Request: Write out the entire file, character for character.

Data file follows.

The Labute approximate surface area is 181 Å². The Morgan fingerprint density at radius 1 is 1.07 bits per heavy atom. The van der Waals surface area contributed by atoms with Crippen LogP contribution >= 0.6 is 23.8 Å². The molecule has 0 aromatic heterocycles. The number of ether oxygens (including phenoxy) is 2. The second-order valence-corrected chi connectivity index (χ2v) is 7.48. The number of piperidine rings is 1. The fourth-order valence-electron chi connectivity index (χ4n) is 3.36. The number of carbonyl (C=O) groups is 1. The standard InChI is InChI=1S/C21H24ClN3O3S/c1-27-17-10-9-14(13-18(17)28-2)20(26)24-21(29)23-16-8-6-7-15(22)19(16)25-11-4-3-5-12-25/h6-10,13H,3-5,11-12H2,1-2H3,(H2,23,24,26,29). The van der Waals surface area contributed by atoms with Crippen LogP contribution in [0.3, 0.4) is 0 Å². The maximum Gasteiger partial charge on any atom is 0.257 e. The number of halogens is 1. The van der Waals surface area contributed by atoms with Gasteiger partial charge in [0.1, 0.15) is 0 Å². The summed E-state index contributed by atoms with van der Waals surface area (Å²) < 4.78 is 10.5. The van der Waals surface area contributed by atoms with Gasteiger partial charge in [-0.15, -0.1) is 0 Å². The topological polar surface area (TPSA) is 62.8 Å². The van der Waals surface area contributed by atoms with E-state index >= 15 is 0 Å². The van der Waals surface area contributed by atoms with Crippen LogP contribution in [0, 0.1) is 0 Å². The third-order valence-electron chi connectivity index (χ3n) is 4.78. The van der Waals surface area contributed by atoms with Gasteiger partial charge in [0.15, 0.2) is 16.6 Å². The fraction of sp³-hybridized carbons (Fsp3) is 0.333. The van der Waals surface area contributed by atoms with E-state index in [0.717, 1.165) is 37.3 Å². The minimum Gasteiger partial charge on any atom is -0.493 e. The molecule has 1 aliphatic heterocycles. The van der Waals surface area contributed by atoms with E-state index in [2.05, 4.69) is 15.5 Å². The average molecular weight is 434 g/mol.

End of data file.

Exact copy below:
The Labute approximate surface area is 181 Å². The Morgan fingerprint density at radius 1 is 1.07 bits per heavy atom. The van der Waals surface area contributed by atoms with Crippen LogP contribution >= 0.6 is 23.8 Å². The molecule has 0 aromatic heterocycles. The number of ether oxygens (including phenoxy) is 2. The second-order valence-corrected chi connectivity index (χ2v) is 7.48. The number of piperidine rings is 1. The fourth-order valence-electron chi connectivity index (χ4n) is 3.36. The number of carbonyl (C=O) groups is 1. The standard InChI is InChI=1S/C21H24ClN3O3S/c1-27-17-10-9-14(13-18(17)28-2)20(26)24-21(29)23-16-8-6-7-15(22)19(16)25-11-4-3-5-12-25/h6-10,13H,3-5,11-12H2,1-2H3,(H2,23,24,26,29). The van der Waals surface area contributed by atoms with Crippen LogP contribution in [0.3, 0.4) is 0 Å². The maximum Gasteiger partial charge on any atom is 0.257 e. The number of halogens is 1. The van der Waals surface area contributed by atoms with Gasteiger partial charge in [0.1, 0.15) is 0 Å². The summed E-state index contributed by atoms with van der Waals surface area (Å²) < 4.78 is 10.5. The van der Waals surface area contributed by atoms with Gasteiger partial charge in [-0.15, -0.1) is 0 Å². The topological polar surface area (TPSA) is 62.8 Å². The van der Waals surface area contributed by atoms with E-state index >= 15 is 0 Å². The van der Waals surface area contributed by atoms with Crippen LogP contribution in [0, 0.1) is 0 Å². The third-order valence-electron chi connectivity index (χ3n) is 4.78. The van der Waals surface area contributed by atoms with Gasteiger partial charge in [0.15, 0.2) is 16.6 Å². The fraction of sp³-hybridized carbons (Fsp3) is 0.333. The van der Waals surface area contributed by atoms with E-state index in [0.717, 1.165) is 37.3 Å². The minimum Gasteiger partial charge on any atom is -0.493 e. The molecule has 1 aliphatic heterocycles. The van der Waals surface area contributed by atoms with E-state index in [2.05, 4.69) is 15.5 Å². The average molecular weight is 434 g/mol.